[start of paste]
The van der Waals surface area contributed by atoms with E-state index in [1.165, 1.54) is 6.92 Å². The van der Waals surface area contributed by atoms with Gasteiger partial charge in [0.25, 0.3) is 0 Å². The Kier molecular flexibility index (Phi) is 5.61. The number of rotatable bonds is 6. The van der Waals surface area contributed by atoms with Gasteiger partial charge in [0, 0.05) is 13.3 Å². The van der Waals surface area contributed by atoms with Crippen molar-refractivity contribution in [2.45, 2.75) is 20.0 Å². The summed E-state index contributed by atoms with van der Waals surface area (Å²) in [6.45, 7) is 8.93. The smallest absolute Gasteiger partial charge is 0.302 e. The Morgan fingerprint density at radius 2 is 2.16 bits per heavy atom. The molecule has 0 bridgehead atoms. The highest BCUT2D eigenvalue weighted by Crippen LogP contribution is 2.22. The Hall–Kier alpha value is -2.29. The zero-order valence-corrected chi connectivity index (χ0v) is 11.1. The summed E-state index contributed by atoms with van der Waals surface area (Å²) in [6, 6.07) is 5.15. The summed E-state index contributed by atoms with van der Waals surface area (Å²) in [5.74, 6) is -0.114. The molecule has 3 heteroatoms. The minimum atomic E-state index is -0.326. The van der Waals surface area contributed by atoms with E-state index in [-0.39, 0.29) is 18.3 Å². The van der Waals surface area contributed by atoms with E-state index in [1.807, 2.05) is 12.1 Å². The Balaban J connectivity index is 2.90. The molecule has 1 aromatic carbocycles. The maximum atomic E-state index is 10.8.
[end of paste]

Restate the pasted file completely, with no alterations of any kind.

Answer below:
The van der Waals surface area contributed by atoms with E-state index in [1.165, 1.54) is 6.92 Å². The van der Waals surface area contributed by atoms with Gasteiger partial charge in [0.25, 0.3) is 0 Å². The Kier molecular flexibility index (Phi) is 5.61. The number of rotatable bonds is 6. The van der Waals surface area contributed by atoms with Gasteiger partial charge in [0, 0.05) is 13.3 Å². The van der Waals surface area contributed by atoms with Crippen molar-refractivity contribution in [2.45, 2.75) is 20.0 Å². The summed E-state index contributed by atoms with van der Waals surface area (Å²) in [6.45, 7) is 8.93. The smallest absolute Gasteiger partial charge is 0.302 e. The Morgan fingerprint density at radius 2 is 2.16 bits per heavy atom. The molecule has 0 bridgehead atoms. The highest BCUT2D eigenvalue weighted by Crippen LogP contribution is 2.22. The Hall–Kier alpha value is -2.29. The zero-order valence-corrected chi connectivity index (χ0v) is 11.1. The summed E-state index contributed by atoms with van der Waals surface area (Å²) in [6, 6.07) is 5.15. The summed E-state index contributed by atoms with van der Waals surface area (Å²) in [5.74, 6) is -0.114. The molecule has 3 heteroatoms. The minimum atomic E-state index is -0.326. The van der Waals surface area contributed by atoms with E-state index in [-0.39, 0.29) is 18.3 Å². The van der Waals surface area contributed by atoms with E-state index in [1.807, 2.05) is 12.1 Å². The Balaban J connectivity index is 2.90. The molecule has 1 aromatic carbocycles. The maximum atomic E-state index is 10.8.